Yay!! Yay, yay, yay and yay!! I am super excited and happy to tell you that I am done with the OT ’09 Challenge. With the hectic and highly challenging lifestyle that I lead after shifting to Bangalore, I thought I might not be able to finish the Challenge on time this year, but I did!! I made it!! And it feels damn good!!
The last book that I read for OT ’09 was This year it will be different and other stories by Maeve Binchy. The stopover was at Ireland.
This is a collection of short stories by Maeve Binchy – all the 15 stories in one way or the other relating to the Christmas season. I had been reading the stories one by one, off and on, and finally finished reading it yesterday. I read some of the stories from this book for the 100 Shots of Short Challenge. I also read this book for the 4-month Challenge, under the 20-point category (Read a Danielle Steele AND a Maeve Binchy book).
The first story ‘The first step of Christmas’ is about Jenny, who is happily married to David, but is scared of her step-daughter Alison. This Christmas, she decides to take the first step towards making Alison her own. It was a touching story, that left me happy-sad.
The second one ‘The ten snaps of Christmas’ is about young Orla, who receives a camera as a Christmas present and uses all the 10 snaps to take candid snaps of her family members at opportune moments. It was a fun and entertaining read, and brought out what festivals have actually come to be today.
The third story ‘Miss Martin’s wish’ is about a teacher, Miss Martin, who dreams of having a hall built in the school for her children. It is quite a predictable story and was OK-ish.
‘Hard core’, the fourth story, is about a group of residents in an old-age home who are grumpy and grouchy all the time, and no one wants to live with them. I liked the story, though it is quite Bollywoodish. It makes for an entertaining read.
‘Christmas timing’ is the fifth story in the book, about a woman Chris who is involved in an extra-marital affair with Noel. They are both fond of taking the relationship quizzes in newspapers and magazines. This year, they both take the Christmas quiz in the paper, and meet with a realisation. It is quite a sad tale.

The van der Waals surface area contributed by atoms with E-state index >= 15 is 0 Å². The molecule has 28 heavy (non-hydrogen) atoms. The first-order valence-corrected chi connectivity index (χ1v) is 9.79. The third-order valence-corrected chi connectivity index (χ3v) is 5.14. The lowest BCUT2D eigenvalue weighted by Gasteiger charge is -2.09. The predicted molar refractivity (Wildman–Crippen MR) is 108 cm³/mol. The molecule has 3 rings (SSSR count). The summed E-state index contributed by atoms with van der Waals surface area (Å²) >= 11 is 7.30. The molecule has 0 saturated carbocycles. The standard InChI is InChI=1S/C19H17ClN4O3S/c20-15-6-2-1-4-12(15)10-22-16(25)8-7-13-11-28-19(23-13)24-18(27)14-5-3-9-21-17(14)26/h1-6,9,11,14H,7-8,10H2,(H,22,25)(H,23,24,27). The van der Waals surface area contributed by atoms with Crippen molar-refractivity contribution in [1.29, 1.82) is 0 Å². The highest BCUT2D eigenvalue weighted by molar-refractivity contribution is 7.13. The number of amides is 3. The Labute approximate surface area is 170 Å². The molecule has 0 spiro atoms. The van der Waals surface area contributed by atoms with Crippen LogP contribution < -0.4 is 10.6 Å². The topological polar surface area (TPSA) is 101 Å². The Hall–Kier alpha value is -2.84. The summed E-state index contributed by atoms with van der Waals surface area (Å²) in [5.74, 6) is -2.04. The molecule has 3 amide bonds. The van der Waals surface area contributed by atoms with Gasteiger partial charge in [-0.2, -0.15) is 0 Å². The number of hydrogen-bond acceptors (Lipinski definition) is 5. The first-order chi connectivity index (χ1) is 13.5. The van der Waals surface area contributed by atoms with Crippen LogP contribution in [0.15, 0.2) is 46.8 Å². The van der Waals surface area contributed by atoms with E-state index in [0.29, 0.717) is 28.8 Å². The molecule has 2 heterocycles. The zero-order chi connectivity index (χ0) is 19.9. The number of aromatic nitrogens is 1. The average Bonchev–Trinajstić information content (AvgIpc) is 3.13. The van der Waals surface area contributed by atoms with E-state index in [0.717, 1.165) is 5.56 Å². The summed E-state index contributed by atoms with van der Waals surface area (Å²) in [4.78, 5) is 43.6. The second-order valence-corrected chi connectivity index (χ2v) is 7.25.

‘The civilised Christmas’ is the sixth story, about Jen, the dutiful and doting wife to Martin and a wonderful step-mother to Stevie. She lives under constant fear of Martin’s ex-wife Tina. This Christmas, she decides not to be civilised any more, and tell him what’s on her mind. It is a nice, feel-good story and I liked it quite a bit.
‘Pulling together’ is the seventh story in the book, which is about a few lonely people, feeling lonelier than ever in the Christmas season. It is a sad story, but one full of hope. I found it an average read.
‘A hundred miligrams’, the eighth story, is about a couple – Helen and Nick – who have been through a rough patch in their relationship. This Christmas, they have a realisation. It was a feel-good story, and an entertaining read.
‘The Christmas baramundi’ is the ninth story in the collection. It is about two people – Janet and Liam- who meet each other the day before Christmas in the fish market, fighting over a baramundi. It is a sad story, and left me feeling bitter.
The tenth story ‘This year it will be different’ is the one I liked the most. It is the story of a working wife, who is fed up of taking care of the house and work all on her own, with no help from her husband and kids. This Christmas, she vows to change things.
The eleventh story, ‘Season of fuss’ is about a widow, Mrs. Doyle who fusses over everything, and when Christmas season comes, her fussing becomes unbearable for her children. This Christmas, they decide to do something to stop her fussing.
The twelfth story, ‘An Irish Christmas’, is about a recent widower Ben, who is grieving over his beloved wife’s death some time before Christmas. He decides to go off to Ireland on his own, to avoid ‘sympathy Christmas invitations’ from friends, relatives and colleagues.
‘Travelling hopefully’, the thirteenth story, is one that I liked a lot. It is a cutesy tale about two people – Meg and Tom O’Neill – who are travelling to Australia to meet their kids. Tom is to meet his daughter, who is currently in a live-in relationship, while Meg is to meet her son and his wife, who is a stranger to her. They are scared out of their wits, and how they advice and support each other when they meet on the plane makes for a fun and touching read.
‘What is happiness?’ is the fourteenth story in the book, which is about a couple – Katy and Shane Quinn – and their son Parnell. Shane is involved in an extra-marital affair with a colleague of his, Esther. It is a sad story about how each of them is trying to find his own way to happiness in the Christmas season. Left me feeling depressed.
The fifteenth and last story is ‘The best inn in town’, which is about a couple and their kids, very much tired of the constant animosity between the two grannies in the family. It begins on a negative and sad note, but assumes a hopeful tone later.
Overall, the book is a nice, cosy read that can be enjoyed on a winter afternoon. I grew to like Binchy’s writing style and her characters began to speak to me. I, for sure, look forward to reading more from her.